Highway memorials in Ohio honor fallen troops
By The Associated Press
Published: Saturday, May 4, 2013, 9:00 p.m.
CINCINNATI — A red-haired boy and his little cousin tugged on either side of the sheet in unison, pulling it down to uncover a new highway sign.
As people clapped, the boy grinned and waved, drawing more applause. He waved again, to the delight of the overflow crowd in the Miami Township Community Center.
“He's a ham,” said Chrystina Kreuter, smiling at her 7-year-old son, Christian. “Just like his dad.”
The Sgt. David Kreuter Memorial Highway on a stretch of state Route 264 running through his home township west of Cincinnati honors the father that Christian never got the chance to know. David was among 14 Marines — most of them in the Columbus-based Lima Company — killed Aug. 3, 2005, by a roadside bomb in Iraq.
Christian had been born less than two months earlier; David saw him only in photos and heard his infant son breathing over the phone before his death at 26.
“I think this lets Christian get to be involved and relate to his dad in a way he was never able to,” Kreuter's widow said during the April 27 dedication ceremonies.
Such roadway reminders of Ohio's fallen troops are becoming increasingly popular as memorial tributes. Nearly 150 have been approved by legislators in the past five years, with the number topping 50 last year alone.
“I think it's critical to do these things,” said state Rep. Louis Terhar, R-Cincinnati, who promoted the Kreuter highway bill. “One, they draw the community together after a loss. And it reinforces for people that we enjoy something that someone else has paid a high price for.”
Marine Corps Capt. Eric Flanagan said that he wasn't sure how common the practice is elsewhere but that such dedications of highways, bridges and other everyday structures are tributes that augment annual Memorial Day observances.
“Giving one's life in defense of the country, whether at home or abroad, deserves to be remembered,” Flanagan said.
“We hope that as people pass those signs, it causes them to think a little bit about those who left this country to protect our freedoms,” Hamilton Mayor Pat Moeller said during March 29 sign dedications in Butler County for Army Cpl. Nicholas Olivas and Staff Sgt. Robert Massarelli. They died last year in Afghanistan.
Slain law enforcement officers have been honored with highway signs. A May 10 ceremony will dedicate the Sgt. Brian Dulle Memorial Highway on U.S. 42 between Lebanon and Waynesville in southwest Ohio. Dulle, an Army veteran, was a Warren County sheriff's deputy killed in 2011 while trying to stop a fleeing driver in a high-speed chase.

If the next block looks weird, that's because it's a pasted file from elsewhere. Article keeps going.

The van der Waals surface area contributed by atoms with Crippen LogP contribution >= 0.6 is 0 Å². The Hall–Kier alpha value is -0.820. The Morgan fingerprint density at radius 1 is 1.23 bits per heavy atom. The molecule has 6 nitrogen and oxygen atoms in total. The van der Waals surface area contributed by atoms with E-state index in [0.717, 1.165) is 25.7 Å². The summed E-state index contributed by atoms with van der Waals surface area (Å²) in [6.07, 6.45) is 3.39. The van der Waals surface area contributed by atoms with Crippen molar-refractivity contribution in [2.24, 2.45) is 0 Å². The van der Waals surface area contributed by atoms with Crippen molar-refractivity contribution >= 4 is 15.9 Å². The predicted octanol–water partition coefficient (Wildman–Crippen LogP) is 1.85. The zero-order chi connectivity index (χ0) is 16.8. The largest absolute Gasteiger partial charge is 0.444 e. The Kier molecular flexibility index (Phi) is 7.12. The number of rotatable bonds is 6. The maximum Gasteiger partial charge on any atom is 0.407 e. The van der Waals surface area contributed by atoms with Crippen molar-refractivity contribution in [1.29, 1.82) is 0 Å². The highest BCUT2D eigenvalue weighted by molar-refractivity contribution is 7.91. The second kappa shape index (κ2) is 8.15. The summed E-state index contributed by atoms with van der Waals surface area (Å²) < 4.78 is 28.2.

Show commenting policy
TribLive commenting policy
You are solely responsible for your comments and by using TribLive.com you agree to our Terms of Service.
We moderate comments. Our goal is to provide substantive commentary for a general readership. By screening submissions, we provide a space where readers can share intelligent and informed commentary that enhances the quality of our news and information.
While most comments will be posted if they are on-topic and not abusive, moderating decisions are subjective. We will make them as carefully and consistently as we can. Because of the volume of reader comments, we cannot review individual moderation decisions with readers.
We value thoughtful comments representing a range of views that make their point quickly and politely. We make an effort to protect discussions from repeated comments either by the same reader or different readers.
We follow the same standards for taste as the daily newspaper. A few things we won't tolerate: personal attacks, obscenity, vulgarity, profanity (including expletives and letters followed by dashes), commercial promotion, impersonations, incoherence, proselytizing and SHOUTING. Don't include URLs to Web sites.
We do not edit comments. They are either approved or deleted. We reserve the right to edit a comment that is quoted or excerpted in an article. In this case, we may fix spelling and punctuation.
We welcome strong opinions and criticism of our work, but we don't want comments to become bogged down with discussions of our policies and we will moderate accordingly.
We appreciate it when readers and people quoted in articles or blog posts point out errors of fact or emphasis and will investigate all assertions. But these suggestions should be sent via e-mail. To avoid distracting other readers, we won't publish comments that suggest a correction. Instead, corrections will be made in a blog post or in an article.
- Shale oil, gas drilling boom wins favor with labor unions, thwarting environmentalists
- Change in kidney allocation rules should help patients
- Landslides put Baldwin firefighters in financial peril
- Population expansion in Western Pennsylvania hinges on immigrants
- Catholic learning sessions to start in Pittsburgh
- Officials identify Chartiers shooting victim as Wilkinsburg man
- Film tax credits bill would bump up state budget
- Newsmaker: James Lange
- Patients nationwide die waiting as 1 in 5 kidneys rejected by doctors
- Pope Francis inspires incredible optimism
- Bullied South Fayette student’s case prompts wiretap overhaul legislation